Every healthcare carrier understands or has heard the following phrase in one way or another, “Prior authorization does not guarantee payment.”
Essentially, this means that even if you go through the necessary steps with a patient’s healthcare insurance and your staff is granted the authorization they need in order to perform a service, there is still a chance that the claim you submit is denied.
Prior authorization denials can be very frustrating, especially when you went through appropriate process. So what are some easy ways to ensure payment when obtaining prior authorization?
Ensure medical necessity support
Within every healthcare insurance’s health plan policy, there is likely a “Summary Plan Description” section.
That section is extremely important because healthcare plans only reimburse for covered services. Covered services are those services that are defined by the healthcare insurance company as medically necessary.
In order for a claim to be eligible for payment, the claim must meet all conditions outlined within the Summary Plan Description. If the procedure or service is not outlined within that section and performed, that claim be denied.
Submit within the timely filing limit
Timely filing limits are a pesky, ever-looming deadline that your healthcare organization must consistently stay on top of and understand.
Let’s say your healthcare organization went through all of the necessary steps involved with prior-authorization and was approved to conduct the service or procedure. The patient comes in, the procedure occurs, and the insurance claim is made.
However, let’s say your organization hasn’t established ways to ensure your claims are submitted within their timely filing limits and the claim doesn’t get submitted for more than 90 days after the date of service. Well, as it coincidentally turns out in this example, that patient’s healthcare insurance has a timely filing limit of 90 days after the service was rendered meaning your claim is denied.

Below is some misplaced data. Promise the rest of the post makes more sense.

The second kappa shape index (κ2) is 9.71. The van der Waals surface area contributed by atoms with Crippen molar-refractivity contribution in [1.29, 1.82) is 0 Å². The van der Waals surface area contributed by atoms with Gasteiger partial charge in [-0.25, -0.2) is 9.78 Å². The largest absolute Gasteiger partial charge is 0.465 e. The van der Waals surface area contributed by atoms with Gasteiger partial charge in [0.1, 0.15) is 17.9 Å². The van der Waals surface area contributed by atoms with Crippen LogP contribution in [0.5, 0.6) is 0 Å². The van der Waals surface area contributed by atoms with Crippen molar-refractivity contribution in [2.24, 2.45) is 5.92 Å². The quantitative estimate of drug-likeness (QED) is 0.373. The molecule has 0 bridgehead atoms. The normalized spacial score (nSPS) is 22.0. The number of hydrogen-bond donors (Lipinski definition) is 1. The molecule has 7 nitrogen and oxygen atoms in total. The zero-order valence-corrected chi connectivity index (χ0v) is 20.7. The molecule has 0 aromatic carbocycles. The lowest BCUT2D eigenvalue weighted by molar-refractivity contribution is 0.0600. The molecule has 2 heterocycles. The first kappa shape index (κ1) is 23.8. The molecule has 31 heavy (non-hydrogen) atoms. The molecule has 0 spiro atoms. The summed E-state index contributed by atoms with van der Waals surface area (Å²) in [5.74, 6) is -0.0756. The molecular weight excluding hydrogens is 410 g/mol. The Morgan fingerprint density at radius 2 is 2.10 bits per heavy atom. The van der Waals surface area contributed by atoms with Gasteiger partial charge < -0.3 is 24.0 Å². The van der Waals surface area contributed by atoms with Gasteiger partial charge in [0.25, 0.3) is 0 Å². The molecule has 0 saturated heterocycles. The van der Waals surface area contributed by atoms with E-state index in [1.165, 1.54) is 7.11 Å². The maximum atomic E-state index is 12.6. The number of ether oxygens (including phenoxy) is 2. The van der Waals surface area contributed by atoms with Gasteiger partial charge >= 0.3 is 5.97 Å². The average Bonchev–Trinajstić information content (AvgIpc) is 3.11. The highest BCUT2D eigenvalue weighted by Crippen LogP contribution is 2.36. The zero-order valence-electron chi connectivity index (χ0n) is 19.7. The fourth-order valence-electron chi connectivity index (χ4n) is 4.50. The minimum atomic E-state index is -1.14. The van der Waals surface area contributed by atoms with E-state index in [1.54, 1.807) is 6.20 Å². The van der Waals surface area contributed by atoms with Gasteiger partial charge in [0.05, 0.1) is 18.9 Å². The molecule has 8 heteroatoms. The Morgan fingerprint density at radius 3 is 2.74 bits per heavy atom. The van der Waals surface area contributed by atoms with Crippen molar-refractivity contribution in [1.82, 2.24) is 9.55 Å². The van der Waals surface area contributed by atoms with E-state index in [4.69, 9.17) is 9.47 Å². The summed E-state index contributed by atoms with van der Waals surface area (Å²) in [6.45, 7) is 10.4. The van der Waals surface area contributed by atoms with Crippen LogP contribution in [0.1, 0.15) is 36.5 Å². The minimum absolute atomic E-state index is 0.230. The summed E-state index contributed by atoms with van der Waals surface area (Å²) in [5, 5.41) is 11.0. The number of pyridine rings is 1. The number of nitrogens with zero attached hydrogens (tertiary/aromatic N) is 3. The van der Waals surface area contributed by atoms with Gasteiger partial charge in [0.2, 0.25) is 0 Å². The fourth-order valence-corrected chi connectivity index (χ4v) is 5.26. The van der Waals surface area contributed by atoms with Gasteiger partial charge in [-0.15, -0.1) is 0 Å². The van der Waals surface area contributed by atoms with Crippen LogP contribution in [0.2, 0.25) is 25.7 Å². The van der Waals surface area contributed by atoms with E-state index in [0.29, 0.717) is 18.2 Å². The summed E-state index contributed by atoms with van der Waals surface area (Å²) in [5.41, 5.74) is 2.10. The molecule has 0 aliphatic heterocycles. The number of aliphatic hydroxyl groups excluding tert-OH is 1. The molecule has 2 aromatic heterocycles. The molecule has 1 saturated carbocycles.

Luckily, there are a few simple tools and practices out there that these struggling healthcare organizations can take advantage of that will instantly help them submit claims within their timely filing limits.
File by the provider mentioned in the prior authorization
This one may seem like an obvious reason but can sometimes be complicated, especially when referring patients to multiple specialist doctors.
As an example, let’s say that a patient comes to your healthcare organization and needs specialty service that your office does not perform. In this case, the patient will need what’s referred to as a referral. A referral is required by the patient’s healthcare insurance in order for the specialty service to be covered.
Before the specialist can perform any procedure on that patient, they are responsible for prior authorization. Once the specialist performs the necessary prior authorization, they are responsible for filing the claim.
In some cases, a mix up can occur and the original healthcare organization, the one who referred the patient to a specialist, may file the claim. That scenario is usually attributed to human error but, nonetheless, results in a denial.